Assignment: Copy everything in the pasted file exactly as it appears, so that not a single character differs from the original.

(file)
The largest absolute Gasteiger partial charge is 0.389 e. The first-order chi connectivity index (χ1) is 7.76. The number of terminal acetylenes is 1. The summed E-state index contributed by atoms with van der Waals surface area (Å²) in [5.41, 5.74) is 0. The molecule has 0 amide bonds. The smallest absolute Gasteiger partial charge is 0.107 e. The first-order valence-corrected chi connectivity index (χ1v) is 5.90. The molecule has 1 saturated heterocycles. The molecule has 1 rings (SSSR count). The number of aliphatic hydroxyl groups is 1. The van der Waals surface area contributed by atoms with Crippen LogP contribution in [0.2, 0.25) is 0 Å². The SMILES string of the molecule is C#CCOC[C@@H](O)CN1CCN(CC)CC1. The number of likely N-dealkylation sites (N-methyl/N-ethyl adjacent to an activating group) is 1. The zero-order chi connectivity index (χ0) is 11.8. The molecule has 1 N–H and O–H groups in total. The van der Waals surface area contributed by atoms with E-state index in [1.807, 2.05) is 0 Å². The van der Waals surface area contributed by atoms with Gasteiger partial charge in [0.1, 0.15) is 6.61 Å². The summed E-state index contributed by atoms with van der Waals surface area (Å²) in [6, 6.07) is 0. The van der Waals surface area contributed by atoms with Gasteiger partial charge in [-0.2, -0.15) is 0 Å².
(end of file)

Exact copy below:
The largest absolute Gasteiger partial charge is 0.389 e. The first-order chi connectivity index (χ1) is 7.76. The number of terminal acetylenes is 1. The summed E-state index contributed by atoms with van der Waals surface area (Å²) in [5.41, 5.74) is 0. The molecule has 0 amide bonds. The smallest absolute Gasteiger partial charge is 0.107 e. The first-order valence-corrected chi connectivity index (χ1v) is 5.90. The molecule has 1 saturated heterocycles. The molecule has 1 rings (SSSR count). The number of aliphatic hydroxyl groups is 1. The van der Waals surface area contributed by atoms with Crippen LogP contribution in [0.2, 0.25) is 0 Å². The SMILES string of the molecule is C#CCOC[C@@H](O)CN1CCN(CC)CC1. The number of likely N-dealkylation sites (N-methyl/N-ethyl adjacent to an activating group) is 1. The zero-order chi connectivity index (χ0) is 11.8. The molecule has 1 N–H and O–H groups in total. The van der Waals surface area contributed by atoms with E-state index in [1.807, 2.05) is 0 Å². The van der Waals surface area contributed by atoms with Gasteiger partial charge in [0.1, 0.15) is 6.61 Å². The summed E-state index contributed by atoms with van der Waals surface area (Å²) in [6, 6.07) is 0. The van der Waals surface area contributed by atoms with Gasteiger partial charge in [-0.2, -0.15) is 0 Å².